What is CBD?
CBD accounts for up to 40% of the Cannabis plant's extract. Unlike THC, CBD has no psychoactive effect. (Rather, it combats some of THC’s adverse effects, like paranoia and sedation.)
How does it work?
By interacting with our body's endocannabinoid system (ECS), CBD is believed to promote the body’s natural healing mechanisms. The endocannabinoid system is present within all human bodies (and in the bodies of many animals, too.) The ECS is involved in a variety of physiological processes, including:
- Pain sensation
Ethan Russo, MD and Medical Director at PHYTECS, points out that ECS was unknown prior to a generation ago: what he deems to be a surprising fact since nearly every physiological process is affected by it to some degree. Although the ECS is an essential regulatory mechanism in the body's biochemistry, knowledge of it remains quite limited among American physicians. Russo believes education in this area in medical schools would benefit public health.
The ECS system has two main receptors: CB1 and CB2. These interact with both the endocannabinoids that our body naturally produces and phytocannabinoids introduced to the body, like CBD. CBD is involved in the regulation of appetite, immune system functions and pain management; it’s no surprise then, that the medical community and consumers are diving deeper into CBD research and uncovering a host of its health benefits.
What are the medical benefits?
Due to CBD’s antioxidant and neuroprotectant properties, it looks to be a promising and beneficial treatment for a wide variety of conditions. Recent studies have shown that CBD has a range of beneficial therapeutic properties that can assist with:
- combating inflammation
- combating neurodegenerative disorders and psychosis
- suppressing seizures
- decreasing appetite
- assuaging stress & anxiety
- improving sleep
- blocking the development of diabetes
- reducing nausea and vomiting
- relieving pain
- inhibiting cancer cell growth
- enhancing the maturation of collagen to promote bone health and healing
CBD is currently at the forefront of studies into treating M.S., epilepsy, cancer and more.
Where can you get it?
I had the pleasure of purchasing my CBD oil from CBD Oils of Long Island, purveyors of 100% organic and legal hemp oil. CBD Oils of Long Island's products are laboratory produced and undergo vigorous monitoring and testing for purity and effectiveness. CBD Oils of Long Island uses CO2 extraction, which CEO Craig Zaffe believes is the safest way to obtain the CBD oil from the hemp plant. Some companies, Zaffe explains, use butane to remove the .0007% of THC, but traces of butane can lead to health defects.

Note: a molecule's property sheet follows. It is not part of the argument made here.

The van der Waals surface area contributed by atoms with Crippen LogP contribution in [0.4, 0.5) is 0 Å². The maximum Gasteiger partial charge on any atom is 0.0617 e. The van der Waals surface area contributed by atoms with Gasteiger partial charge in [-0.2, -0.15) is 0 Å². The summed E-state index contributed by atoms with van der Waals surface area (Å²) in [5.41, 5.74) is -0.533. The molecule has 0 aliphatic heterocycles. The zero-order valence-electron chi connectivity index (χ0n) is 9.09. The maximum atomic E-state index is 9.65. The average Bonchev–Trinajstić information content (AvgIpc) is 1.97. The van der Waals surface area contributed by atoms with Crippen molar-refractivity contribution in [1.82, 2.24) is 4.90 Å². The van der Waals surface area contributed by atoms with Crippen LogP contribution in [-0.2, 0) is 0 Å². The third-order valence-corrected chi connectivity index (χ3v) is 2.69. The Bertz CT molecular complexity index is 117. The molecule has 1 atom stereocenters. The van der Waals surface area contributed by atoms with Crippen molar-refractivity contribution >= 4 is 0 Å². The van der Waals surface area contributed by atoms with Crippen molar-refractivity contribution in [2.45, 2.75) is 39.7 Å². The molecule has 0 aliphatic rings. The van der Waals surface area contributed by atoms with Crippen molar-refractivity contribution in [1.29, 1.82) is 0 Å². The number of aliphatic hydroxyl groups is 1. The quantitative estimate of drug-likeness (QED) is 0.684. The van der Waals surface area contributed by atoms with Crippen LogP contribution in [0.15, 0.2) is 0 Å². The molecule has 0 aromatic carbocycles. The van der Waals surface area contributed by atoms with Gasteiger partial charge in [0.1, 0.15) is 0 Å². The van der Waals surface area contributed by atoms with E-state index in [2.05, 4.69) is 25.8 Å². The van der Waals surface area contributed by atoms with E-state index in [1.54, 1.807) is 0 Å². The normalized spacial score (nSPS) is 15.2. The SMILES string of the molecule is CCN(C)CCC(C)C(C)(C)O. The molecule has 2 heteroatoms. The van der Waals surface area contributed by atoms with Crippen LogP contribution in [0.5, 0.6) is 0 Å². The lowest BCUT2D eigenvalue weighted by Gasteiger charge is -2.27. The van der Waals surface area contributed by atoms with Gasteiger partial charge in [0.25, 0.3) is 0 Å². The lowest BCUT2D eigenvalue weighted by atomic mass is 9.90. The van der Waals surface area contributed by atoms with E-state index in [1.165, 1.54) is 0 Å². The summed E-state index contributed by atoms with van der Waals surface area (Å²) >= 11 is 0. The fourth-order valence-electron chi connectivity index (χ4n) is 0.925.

An organic farmer since 1973, CBD Oils of Long Island’s Craig Zaffe believes that medicinal cannabis is a viable alternative to medicinal marijuana, since you get all the medicinal benefits without the THC. Zaffe says, for instance, that parents feel more comfortable giving their epileptic children CBD oil since its effects are non-psychoactive.
After battling his own health issues - including a double dose of Lyme disease - Zaffe realized the healing effects of CBD oil and is passionate about educating consumers and clients about its benefits.
Zaffe explains, however, to become an informed consumer prior to making a purchase. For instance, Craig clued me in to the fact that CBD oil works on your liver enzymes, and may counteract some of traditional medicine's effects. (As you'll see below, we'll provide more information about this physiological phenomena next week, in our upcoming article in this CBD series.)
According to Zaffe, we become deficient in cannabinoids as we age, and must restore our systems to allow the body to heal naturally. Zaffe believes that by supplying CBD oil to a variety of consumers, he is, “healing the planet one person at a time."
It is legal?
The FDA considers hemp oil and its CBD derivative, made from industrial hemp plants, to be a legal dietary supplement. Therefore, you don't need a prescription to purchase and consume cannabidiol in any U.S. state.
It’s important to note that federal law prohibits U.S. farmers from growing hemp as a commercial crop. The sale of imported, low-THC, industrial hemp products is permitted as long as these products are derived from the seed or stalk of the plant, and not from the leaves and flowers.
CBD-rich strains are making a come-back
For the past 20-30 years, the majority of commercially grown indica strains were bred for high levels of THC, which led to lowered CBD levels. Now, due to the increasing demand by users, many growers are increasing their production of CBD rich-strains.
Since 1978, clinical studies have been conducted on CBD, though there are only a handful of studies that exist on the effects of pure CBD, alone. Clinical trials and anecdotal reports are uncovering that CBD is non-toxic and well tolerated, and the members of the medical community - from doctors to researchers to pharmacologists to naturopaths to patients - are becoming increasingly interested in what this deemed "elixir" could do for their health.
Next week, we'll focus on some additional implications of CBD consumption and topical application. We'll address some other questions, such as CBD-drug interactions, due to CBD's impact on the activity of liver enzymes known as cytochrome P450. We'll also look at what can occur symptomatically when the ECS system is out of balance. We'll explore the capacity of endocannabinoids and phytocannabinoids to combat cancer cell growth, as well as the ramifications of modern medicine - and its evolution from mainly botanical compounds to highly synthesized chemicals, computer-designed to bind to regions with a high affinity.
Sources & additional, informational links: